Stari Grad, Dubrovnik, Croatia

A night at The Hotel

Newly renovated Skanderbeg Square, Tirana

As much as I love the city of Tirana, it felt good to be pushing on along new roads, away from the anti-government graffiti and into the mountains. The ride out of the capital was long, especially after I departed from the ‘old’ main road to Elbasan, instead taking a rougher but more direct and less altitudinous route through the village of Krrabë. After this, the road ceased to be one; more like a steep track of gravel and stones, some bigger than my head, interrupted for a little while by asphalt which crumbled and quickly gave up the ghost as the gradient became more than my gears and legs could take. Puffing, I got off and started pushing. Eventually I crested the hill separating the capital from the next valley, taking in a view of much more greener than I’d seen on the Adriatic and Dalmatian coasts, and then headed tentatively downhill with a combination of riding, scooting, and walking, until eventually I came to where the small track met with the newly constructed motorway tunnel (cyclists not allowed), my primary obstacle of the day tackled. It had taken an hour and a half to do just less than five miles: I did the next ten in less than half an hour.

On the road to Krrabë

Whilst the city of Elbasan is situated on a wide plain, the river flowing through it funnels through a narrowing valley meandering through the mountains, which I followed it upstream towards the North Macedonian border. The morning had conditioned me to the climb, and it didn’t take too long to reach the town of Librazhd, where a kindly shopkeeper offered me some locally-grown apricots, which I savoured on a makeshift bench in the shade. (This was my second free nourishment of the day: a woman had deemed it more hassle than it was worth trying to sell me a single tomato when they were normally bought by the kilo, and had simply given it to me and waved me off.) The road then became steeper as it wound away from the course of the river, finally plateauing at Prrenjas Fshat, the last sizeable town before the border.

With several hundred lekë in my pocket, I got some supplies for dinner and the following breakfast, even daring to risk some delicious meat-filled byrek, followed by kadaif and ice cream. I sat on the porch of the bakery, looking out at Prrenjas’ communist-era industrial heritage crumbling slowly against a backdrop of verdant mountains; a contrasting but truly gorgeous sight.

My thoughts on whether or not I should try exchanging the last of my lekë for North Macdonian denar when a friendly voice cried “Hello!”, and three well-sunned cyclists passed on heavily-laden touring bikes. I practically dropped everything to quickly ride along and say hi, letting my recent purchase of water and corn bread fall off my panniers in excitement. As they were going slower than me, I waved, dashed back into the exchange to change my money, then hammered back up the hill as fast as I could. I caught up with them just as they were pulling into a layby with a typical Albanian carwash; a man sitting in a leisurely fashion on a bench under a tree, with a hose at his disposal. Discovering that the three were French, and that they were planning on trying to camp behind the carwash in a large, partly-constructed building, I asked to join them and finally got to use the Albanian phrase I’d been practising in my head for weeks: “A mund të bëj kampim këtu per një natën?” Receiving a positive answer from the man, who pointed out the tap and even an outhouse with a rudimentary toilet in it, we wheeled our bikes into the two-storey concrete structure and set up camp.

Choman, Mickel, and Cedric were cycling from Orleans to Bangkok and, though not going at a pace that I’d find tolerable, it was great to converse and share experiences from the road and plans for the journey ahead. Like me, they planned to head north of Lake Ohrid, before crossing into Greece, and then on through Turkey and the Caucasus before crossing the Caspian Sea and arriving in Central Asia. It was such a warming sensation to be spending time with fellow cyclists, camped in a beautiful area, and after a hard but rewarding day’s cycling through by far my favourite country of the trip so far. I was very glad to have planned a return to Albania – the investment in time and effort repaid itself a thousandfold in memories and human kindness. The afternoon whiled away with talk, whilst Mickel and Cedric took it in turns using the ‘manwash’ for an impromptu shower.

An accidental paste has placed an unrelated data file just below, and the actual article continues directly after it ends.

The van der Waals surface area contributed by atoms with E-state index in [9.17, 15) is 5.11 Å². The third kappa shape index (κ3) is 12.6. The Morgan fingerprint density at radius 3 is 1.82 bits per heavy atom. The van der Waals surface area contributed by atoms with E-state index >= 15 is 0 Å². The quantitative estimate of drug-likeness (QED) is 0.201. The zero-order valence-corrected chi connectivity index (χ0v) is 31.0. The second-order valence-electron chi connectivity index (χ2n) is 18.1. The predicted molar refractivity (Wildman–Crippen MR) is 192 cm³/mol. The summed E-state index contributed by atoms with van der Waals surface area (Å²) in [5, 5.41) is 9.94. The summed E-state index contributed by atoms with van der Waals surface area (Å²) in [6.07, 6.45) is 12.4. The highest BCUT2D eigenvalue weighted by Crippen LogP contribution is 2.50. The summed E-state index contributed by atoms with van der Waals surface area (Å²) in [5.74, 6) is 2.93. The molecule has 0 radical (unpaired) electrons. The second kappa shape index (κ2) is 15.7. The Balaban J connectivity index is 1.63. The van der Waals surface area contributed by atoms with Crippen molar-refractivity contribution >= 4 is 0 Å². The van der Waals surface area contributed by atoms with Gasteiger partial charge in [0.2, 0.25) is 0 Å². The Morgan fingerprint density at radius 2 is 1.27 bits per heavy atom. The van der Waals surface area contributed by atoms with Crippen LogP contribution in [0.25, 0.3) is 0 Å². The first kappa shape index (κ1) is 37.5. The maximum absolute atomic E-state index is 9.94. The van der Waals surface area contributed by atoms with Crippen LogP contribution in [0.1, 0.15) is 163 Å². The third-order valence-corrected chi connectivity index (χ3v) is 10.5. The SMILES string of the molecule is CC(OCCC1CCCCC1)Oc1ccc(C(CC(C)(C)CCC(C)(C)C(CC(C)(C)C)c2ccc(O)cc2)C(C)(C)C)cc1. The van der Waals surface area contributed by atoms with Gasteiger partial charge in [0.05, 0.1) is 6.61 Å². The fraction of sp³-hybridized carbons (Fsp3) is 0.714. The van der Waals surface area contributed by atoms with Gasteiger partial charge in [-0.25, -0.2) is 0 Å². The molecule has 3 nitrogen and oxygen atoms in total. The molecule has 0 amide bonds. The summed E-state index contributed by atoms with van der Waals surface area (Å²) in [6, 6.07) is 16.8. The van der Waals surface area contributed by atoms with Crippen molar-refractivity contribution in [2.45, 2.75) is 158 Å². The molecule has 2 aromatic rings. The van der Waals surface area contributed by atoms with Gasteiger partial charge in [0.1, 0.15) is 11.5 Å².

As the sun started to set, yet another cyclist pulled up to what we had affectionately called ‘The Hotel’. Nico, a Moldovan cyclist with an ersatz road bike setup, had also started from Tirana that morning, and in the last twenty kilometres had suffered two punctures and a broken front luggage rack, but beamed with a cyclist’s recognition of kind as he rolled into camp. He was on a three-week tour, having come from Italy, and I recognised his bike from the basement of the hostel I’d stayed at in Dubrovnik: another happy coincidence to meet another traveller going in the same direction. The five of us chatted in a mix of French and English as the dying light coloured the clouds orange and then pink, and the occasional spots of rain coming from over the mountains ahead of us were happily ignored as we were under cover. The other guys cooked while I munched on an increasingly stale loaf of corn bread, and Cedric and Choman kindly offered round apple and white chocolate Snickers as a dessert. Eventually we hit the hay, contented by good company, good food, and the prospect of a new country tomorrow. Steel rebar and bare concrete it may have been, but my stay at The Hotel was my favourite experience of the trip so far.

“You have the frong Number my friend”

Although I’ve mentioned some particular experiences, the people I’ve encountered on my trip have really helped anchor my memories in what is fast becoming a haze of conjoined moments which I’m having trouble arranging in my head. These encounters have highlighted to me a lot of things I might not otherwise have considered had I met them:

  • Growth – My WarmShowers host in Corroux, Switzerland, was Silvere, a young but busy man with three children and a large vegetable patch with which he was experimenting in permaculture. He and his wife were extremely generous to host me, and like my other hosts before and since, I really hope that I can pass such a spirit of generosity on. Most adorable, however, was to ride out with Silvere and his son, Arthur, on the first few miles of my journey towards Bern: the pace was slower than I had become accustomed to, but it was an entirely different ride to see a parent encouraging their child to ride, but also to stop and wonder at the surrounding nature that cycling lets you experience so intimately. I am not sure about the idea of children in my life, but to see and encourage growth in the lives of all you love is surely one of the great treasures of what it is to be alive.